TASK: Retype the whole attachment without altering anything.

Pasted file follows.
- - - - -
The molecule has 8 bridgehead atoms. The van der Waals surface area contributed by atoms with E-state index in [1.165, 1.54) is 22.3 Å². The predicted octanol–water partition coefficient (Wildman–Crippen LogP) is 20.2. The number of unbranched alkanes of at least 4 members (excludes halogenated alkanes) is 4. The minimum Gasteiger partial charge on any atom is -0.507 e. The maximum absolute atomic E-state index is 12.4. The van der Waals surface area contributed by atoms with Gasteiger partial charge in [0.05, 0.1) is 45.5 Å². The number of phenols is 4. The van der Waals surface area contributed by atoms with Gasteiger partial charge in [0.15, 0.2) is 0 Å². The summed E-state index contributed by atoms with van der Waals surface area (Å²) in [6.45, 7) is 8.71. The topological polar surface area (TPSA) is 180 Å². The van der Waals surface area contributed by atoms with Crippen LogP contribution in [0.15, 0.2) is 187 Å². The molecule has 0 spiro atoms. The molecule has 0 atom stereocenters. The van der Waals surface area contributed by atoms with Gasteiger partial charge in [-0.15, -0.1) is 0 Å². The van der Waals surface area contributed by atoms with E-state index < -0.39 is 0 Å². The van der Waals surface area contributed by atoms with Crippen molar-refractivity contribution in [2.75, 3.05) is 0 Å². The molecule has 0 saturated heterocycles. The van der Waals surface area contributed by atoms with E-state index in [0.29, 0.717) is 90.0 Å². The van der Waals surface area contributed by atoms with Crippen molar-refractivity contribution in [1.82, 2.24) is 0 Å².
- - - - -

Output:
The molecule has 8 bridgehead atoms. The van der Waals surface area contributed by atoms with E-state index in [1.165, 1.54) is 22.3 Å². The predicted octanol–water partition coefficient (Wildman–Crippen LogP) is 20.2. The number of unbranched alkanes of at least 4 members (excludes halogenated alkanes) is 4. The minimum Gasteiger partial charge on any atom is -0.507 e. The maximum absolute atomic E-state index is 12.4. The van der Waals surface area contributed by atoms with Gasteiger partial charge in [0.05, 0.1) is 45.5 Å². The number of phenols is 4. The van der Waals surface area contributed by atoms with Gasteiger partial charge in [0.15, 0.2) is 0 Å². The summed E-state index contributed by atoms with van der Waals surface area (Å²) in [6.45, 7) is 8.71. The topological polar surface area (TPSA) is 180 Å². The van der Waals surface area contributed by atoms with Crippen LogP contribution in [0.15, 0.2) is 187 Å². The molecule has 0 spiro atoms. The molecule has 0 atom stereocenters. The van der Waals surface area contributed by atoms with Gasteiger partial charge in [-0.15, -0.1) is 0 Å². The van der Waals surface area contributed by atoms with E-state index < -0.39 is 0 Å². The van der Waals surface area contributed by atoms with Crippen molar-refractivity contribution in [2.75, 3.05) is 0 Å². The molecule has 0 saturated heterocycles. The van der Waals surface area contributed by atoms with E-state index in [0.29, 0.717) is 90.0 Å². The van der Waals surface area contributed by atoms with Crippen molar-refractivity contribution in [1.82, 2.24) is 0 Å².